Mental health professional shortages are the second worst of the three health disciplines analyzed. In fact, in Connecticut — which has zero underserved counties in primary and dental health — 25% of the counties are currently experiencing a mental health shortage.


Alaska and Arizona are the only states that have a dental health shortage in over 50% of the counties

Colorado reported having its highest shortage within the dental health discipline, showing a shortage in 31% of the state. On the same note, this is the only discipline in which Maryland appears to have a large shortage — 25% of counties reported lacking dental health practitioners.

On the other hand, California, a state that has large shortages in primary care and mental health, has an adequate number of dental health professionals in 97% of counties. Similarly, New Jersey was the only state in the nation that has zero counties with shortages in any of the three disciplines.

For 2019, over 53% of the total primary care practitioners deficit was in non-rural areas

Furthermore, non-rural practitioner needs were almost double the amount needed for counties in rural areas of the U.S.

Rural statusPractitioners needed to meet minimum requirement
Rural3,850
Non-rural7,679
Partially rural2,852
Unknown11

The rural status designation is based off the geographic area of the county and is determined by the HRSA. A status of non-rural indicates that the county has a significant percent of the total state population or a major city within that area.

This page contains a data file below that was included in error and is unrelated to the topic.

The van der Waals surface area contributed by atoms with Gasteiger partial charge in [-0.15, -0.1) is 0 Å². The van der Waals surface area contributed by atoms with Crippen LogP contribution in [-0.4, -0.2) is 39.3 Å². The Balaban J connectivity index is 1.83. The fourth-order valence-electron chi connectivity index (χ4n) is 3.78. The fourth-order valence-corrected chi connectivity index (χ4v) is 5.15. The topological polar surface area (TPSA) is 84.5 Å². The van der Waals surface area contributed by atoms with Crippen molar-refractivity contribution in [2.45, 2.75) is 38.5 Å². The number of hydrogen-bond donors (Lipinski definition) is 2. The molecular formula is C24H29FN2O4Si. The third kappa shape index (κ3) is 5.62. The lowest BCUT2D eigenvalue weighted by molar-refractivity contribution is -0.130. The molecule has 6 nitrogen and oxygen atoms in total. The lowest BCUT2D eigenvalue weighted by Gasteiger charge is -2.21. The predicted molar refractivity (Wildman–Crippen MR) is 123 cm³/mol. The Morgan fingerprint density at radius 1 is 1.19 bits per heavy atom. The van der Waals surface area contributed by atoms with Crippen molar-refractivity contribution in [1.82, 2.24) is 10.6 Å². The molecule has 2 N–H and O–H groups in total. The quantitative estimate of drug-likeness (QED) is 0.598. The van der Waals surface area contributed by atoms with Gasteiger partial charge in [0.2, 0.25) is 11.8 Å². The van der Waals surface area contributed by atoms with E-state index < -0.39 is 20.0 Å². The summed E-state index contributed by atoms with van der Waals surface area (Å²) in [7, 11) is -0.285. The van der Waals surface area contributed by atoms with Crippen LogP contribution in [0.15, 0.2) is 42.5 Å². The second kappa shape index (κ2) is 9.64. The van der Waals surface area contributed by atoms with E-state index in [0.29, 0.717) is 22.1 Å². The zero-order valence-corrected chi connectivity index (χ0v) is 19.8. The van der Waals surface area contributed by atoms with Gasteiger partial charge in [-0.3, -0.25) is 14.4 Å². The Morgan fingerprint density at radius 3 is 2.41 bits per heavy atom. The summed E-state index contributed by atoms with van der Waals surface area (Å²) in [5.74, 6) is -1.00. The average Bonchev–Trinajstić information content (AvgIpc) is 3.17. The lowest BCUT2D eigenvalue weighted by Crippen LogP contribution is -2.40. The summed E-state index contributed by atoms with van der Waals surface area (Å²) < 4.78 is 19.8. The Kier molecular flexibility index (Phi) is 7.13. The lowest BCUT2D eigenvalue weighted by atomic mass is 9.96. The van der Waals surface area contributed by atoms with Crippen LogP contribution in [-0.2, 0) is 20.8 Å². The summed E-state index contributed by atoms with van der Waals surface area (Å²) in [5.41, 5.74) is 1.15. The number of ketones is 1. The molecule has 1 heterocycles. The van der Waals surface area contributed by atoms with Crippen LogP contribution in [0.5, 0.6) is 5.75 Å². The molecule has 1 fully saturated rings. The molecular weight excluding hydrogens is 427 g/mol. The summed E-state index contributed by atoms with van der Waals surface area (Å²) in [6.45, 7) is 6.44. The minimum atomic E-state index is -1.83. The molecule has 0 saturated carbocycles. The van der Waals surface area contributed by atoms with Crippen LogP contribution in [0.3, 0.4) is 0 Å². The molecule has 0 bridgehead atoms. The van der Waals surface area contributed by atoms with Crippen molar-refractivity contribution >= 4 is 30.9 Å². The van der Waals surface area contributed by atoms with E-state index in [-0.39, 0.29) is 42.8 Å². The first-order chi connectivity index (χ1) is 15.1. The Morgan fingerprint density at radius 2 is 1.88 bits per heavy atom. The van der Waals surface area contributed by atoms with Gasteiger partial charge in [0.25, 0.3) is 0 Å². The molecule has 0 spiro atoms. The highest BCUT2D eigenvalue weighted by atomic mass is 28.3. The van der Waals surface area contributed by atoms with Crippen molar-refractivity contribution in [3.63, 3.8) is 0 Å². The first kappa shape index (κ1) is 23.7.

Complete state rankings of health care practitioners

RankStateHealth care practitioners per 1K populationPrimary care shortageMental health shortageDental health shortage
1Nevada20.7063%0%38%
2California21.2060%19%3%
3Washington21.9341%64%33%
4Utah22.0941%21%3%
5Hawaii22.2980%40%20%
6New Mexico22.4027%9%6%
7Arizona22.52100%100%67%
8Idaho22.8530%14%11%
9Georgia23.569%4%4%
10Texas23.6634%58%20%
11Alaska24.0779%89%63%
12Oregon24.5325%3%0%
13Oklahoma24.618%0%0%
14South Carolina24.724%0%4%
15Virginia24.7725%5%7%
16Florida24.9919%16%3%
17Wyoming25.4378%0%4%
18Colorado25.6739%9%31%
19New Jersey26.530%0%0%
20Mississippi26.717%5%4%
21Alabama26.8018%3%0%
22Arkansas26.8411%3%8%
23North Carolina26.8613%15%2%
24Iowa27.7429%15%7%
25Illinois27.8031%26%4%
26Kentucky27.8117%7%1%
27New York27.9211%16%0%
28Kansas28.0617%18%23%
29Louisiana28.3036%38%8%
30Michigan28.3513%27%0%
31Montana28.5839%9%13%
32Maryland28.6621%21%25%
33Connecticut28.750%25%0%
34Tennessee28.868%5%1%
35New Hampshire29.0320%10%0%
36Indiana29.1633%11%0%
37Wisconsin29.4829%3%0%
38Vermont30.6214%0%14%
39Maine30.8444%56%19%
40Ohio31.0222%16%1%
41Missouri31.276%0%9%
42Rhode Island31.3220%0%0%
43Pennsylvania31.8815%0%0%
44Nebraska32.549%5%0%
45West Virginia32.679%7%4%
46Delaware32.7633%0%0%
47North Dakota33.9677%6%38%
48Minnesota33.9934%7%7%
49Massachusetts35.1629%0%0%
50South Dakota35.4239%11%8%

Methodology

In this health care workforce study, ValuePenguin compiled data from two databases: The U.S. Bureau of Labor Statistics (BLS) and the Health Resources & Services Administration (HRSA).

Using the BLS query system, health care practitioner data was pulled nationally and by state from the most recent year available, which in this case was for 2018. Then, using the HRSA database, year-end 2019 data was pulled regarding health care professional shortage areas (HPSAs) and aggregated by state.

Sterling Price

Sterling Price is a research analyst at ValuePenguin specializing in health and life insurance. He graduated from Syracuse University with a bachelors degree in Finance and Accounting and has previous experience as a licensed life insurance representative.